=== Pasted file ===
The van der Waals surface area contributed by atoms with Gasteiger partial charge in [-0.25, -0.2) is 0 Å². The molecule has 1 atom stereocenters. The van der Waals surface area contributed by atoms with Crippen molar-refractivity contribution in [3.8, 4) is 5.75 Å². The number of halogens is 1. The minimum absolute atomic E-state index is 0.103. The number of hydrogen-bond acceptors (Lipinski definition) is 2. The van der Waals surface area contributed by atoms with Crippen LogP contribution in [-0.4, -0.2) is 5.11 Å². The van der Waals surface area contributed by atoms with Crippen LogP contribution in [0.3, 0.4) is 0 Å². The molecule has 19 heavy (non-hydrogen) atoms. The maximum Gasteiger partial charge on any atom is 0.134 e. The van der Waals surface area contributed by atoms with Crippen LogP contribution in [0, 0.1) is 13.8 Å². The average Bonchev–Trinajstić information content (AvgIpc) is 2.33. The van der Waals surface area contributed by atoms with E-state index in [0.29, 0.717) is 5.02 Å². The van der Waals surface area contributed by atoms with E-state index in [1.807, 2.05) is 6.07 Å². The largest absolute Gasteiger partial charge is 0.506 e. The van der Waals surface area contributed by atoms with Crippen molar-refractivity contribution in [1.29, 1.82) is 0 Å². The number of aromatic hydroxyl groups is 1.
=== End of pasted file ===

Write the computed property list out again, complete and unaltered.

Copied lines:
The van der Waals surface area contributed by atoms with Gasteiger partial charge in [-0.25, -0.2) is 0 Å². The molecule has 1 atom stereocenters. The van der Waals surface area contributed by atoms with Crippen molar-refractivity contribution in [3.8, 4) is 5.75 Å². The number of halogens is 1. The minimum absolute atomic E-state index is 0.103. The number of hydrogen-bond acceptors (Lipinski definition) is 2. The van der Waals surface area contributed by atoms with Crippen LogP contribution in [-0.4, -0.2) is 5.11 Å². The van der Waals surface area contributed by atoms with Crippen LogP contribution in [0.3, 0.4) is 0 Å². The molecule has 19 heavy (non-hydrogen) atoms. The maximum Gasteiger partial charge on any atom is 0.134 e. The van der Waals surface area contributed by atoms with Crippen LogP contribution in [0, 0.1) is 13.8 Å². The average Bonchev–Trinajstić information content (AvgIpc) is 2.33. The van der Waals surface area contributed by atoms with E-state index in [0.29, 0.717) is 5.02 Å². The van der Waals surface area contributed by atoms with E-state index in [1.807, 2.05) is 6.07 Å². The largest absolute Gasteiger partial charge is 0.506 e. The van der Waals surface area contributed by atoms with Crippen molar-refractivity contribution in [1.29, 1.82) is 0 Å². The number of aromatic hydroxyl groups is 1.